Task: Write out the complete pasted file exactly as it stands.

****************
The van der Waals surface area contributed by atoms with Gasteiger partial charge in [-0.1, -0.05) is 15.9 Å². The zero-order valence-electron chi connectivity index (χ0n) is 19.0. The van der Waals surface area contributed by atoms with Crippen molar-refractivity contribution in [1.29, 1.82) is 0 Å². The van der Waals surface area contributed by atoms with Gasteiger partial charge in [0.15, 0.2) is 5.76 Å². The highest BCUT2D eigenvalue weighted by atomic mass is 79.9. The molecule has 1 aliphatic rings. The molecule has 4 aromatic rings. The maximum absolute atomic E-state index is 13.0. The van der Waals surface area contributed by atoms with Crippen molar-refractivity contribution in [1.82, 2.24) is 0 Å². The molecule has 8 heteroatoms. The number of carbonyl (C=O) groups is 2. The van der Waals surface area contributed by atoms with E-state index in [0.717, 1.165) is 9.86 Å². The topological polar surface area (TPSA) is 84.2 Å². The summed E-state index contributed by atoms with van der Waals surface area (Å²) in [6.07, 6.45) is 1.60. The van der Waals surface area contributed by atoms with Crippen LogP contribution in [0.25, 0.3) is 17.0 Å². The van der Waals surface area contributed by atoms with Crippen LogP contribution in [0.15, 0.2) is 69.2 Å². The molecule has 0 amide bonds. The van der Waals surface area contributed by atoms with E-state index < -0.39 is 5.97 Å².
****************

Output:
The van der Waals surface area contributed by atoms with Gasteiger partial charge in [-0.1, -0.05) is 15.9 Å². The zero-order valence-electron chi connectivity index (χ0n) is 19.0. The van der Waals surface area contributed by atoms with Crippen molar-refractivity contribution in [1.29, 1.82) is 0 Å². The van der Waals surface area contributed by atoms with Gasteiger partial charge in [0.15, 0.2) is 5.76 Å². The highest BCUT2D eigenvalue weighted by atomic mass is 79.9. The molecule has 1 aliphatic rings. The molecule has 4 aromatic rings. The maximum absolute atomic E-state index is 13.0. The van der Waals surface area contributed by atoms with Crippen molar-refractivity contribution in [1.82, 2.24) is 0 Å². The molecule has 8 heteroatoms. The number of carbonyl (C=O) groups is 2. The van der Waals surface area contributed by atoms with E-state index in [0.717, 1.165) is 9.86 Å². The topological polar surface area (TPSA) is 84.2 Å². The summed E-state index contributed by atoms with van der Waals surface area (Å²) in [6.07, 6.45) is 1.60. The van der Waals surface area contributed by atoms with Crippen LogP contribution in [0.25, 0.3) is 17.0 Å². The van der Waals surface area contributed by atoms with Crippen LogP contribution in [0.15, 0.2) is 69.2 Å². The molecule has 0 amide bonds. The van der Waals surface area contributed by atoms with E-state index < -0.39 is 5.97 Å².